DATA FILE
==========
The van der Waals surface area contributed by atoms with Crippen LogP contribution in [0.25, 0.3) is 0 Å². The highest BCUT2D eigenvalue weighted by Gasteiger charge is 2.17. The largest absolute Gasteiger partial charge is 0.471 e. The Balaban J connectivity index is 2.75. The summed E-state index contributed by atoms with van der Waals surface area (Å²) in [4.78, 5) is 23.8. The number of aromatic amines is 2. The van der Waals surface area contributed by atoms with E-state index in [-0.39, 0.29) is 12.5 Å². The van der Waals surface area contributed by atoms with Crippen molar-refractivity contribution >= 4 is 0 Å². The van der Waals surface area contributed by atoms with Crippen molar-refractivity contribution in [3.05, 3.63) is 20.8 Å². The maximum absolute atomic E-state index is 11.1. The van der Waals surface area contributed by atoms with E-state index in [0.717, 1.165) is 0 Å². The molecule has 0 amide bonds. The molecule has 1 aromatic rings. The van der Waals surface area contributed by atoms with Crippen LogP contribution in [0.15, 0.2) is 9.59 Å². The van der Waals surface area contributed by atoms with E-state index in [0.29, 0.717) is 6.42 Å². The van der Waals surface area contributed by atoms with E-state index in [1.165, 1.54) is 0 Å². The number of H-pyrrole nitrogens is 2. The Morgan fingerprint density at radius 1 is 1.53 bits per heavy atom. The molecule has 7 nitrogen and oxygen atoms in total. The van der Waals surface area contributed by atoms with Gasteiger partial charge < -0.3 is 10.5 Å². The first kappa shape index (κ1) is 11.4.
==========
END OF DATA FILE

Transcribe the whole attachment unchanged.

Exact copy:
The van der Waals surface area contributed by atoms with Crippen LogP contribution in [0.25, 0.3) is 0 Å². The highest BCUT2D eigenvalue weighted by Gasteiger charge is 2.17. The largest absolute Gasteiger partial charge is 0.471 e. The Balaban J connectivity index is 2.75. The summed E-state index contributed by atoms with van der Waals surface area (Å²) in [4.78, 5) is 23.8. The number of aromatic amines is 2. The van der Waals surface area contributed by atoms with E-state index in [-0.39, 0.29) is 12.5 Å². The van der Waals surface area contributed by atoms with Crippen molar-refractivity contribution >= 4 is 0 Å². The van der Waals surface area contributed by atoms with Crippen molar-refractivity contribution in [3.05, 3.63) is 20.8 Å². The maximum absolute atomic E-state index is 11.1. The van der Waals surface area contributed by atoms with E-state index in [0.717, 1.165) is 0 Å². The molecule has 0 amide bonds. The molecule has 1 aromatic rings. The van der Waals surface area contributed by atoms with Crippen LogP contribution in [0.15, 0.2) is 9.59 Å². The van der Waals surface area contributed by atoms with E-state index in [0.29, 0.717) is 6.42 Å². The van der Waals surface area contributed by atoms with E-state index in [1.165, 1.54) is 0 Å². The number of H-pyrrole nitrogens is 2. The Morgan fingerprint density at radius 1 is 1.53 bits per heavy atom. The molecule has 7 nitrogen and oxygen atoms in total. The van der Waals surface area contributed by atoms with Gasteiger partial charge < -0.3 is 10.5 Å². The first kappa shape index (κ1) is 11.4.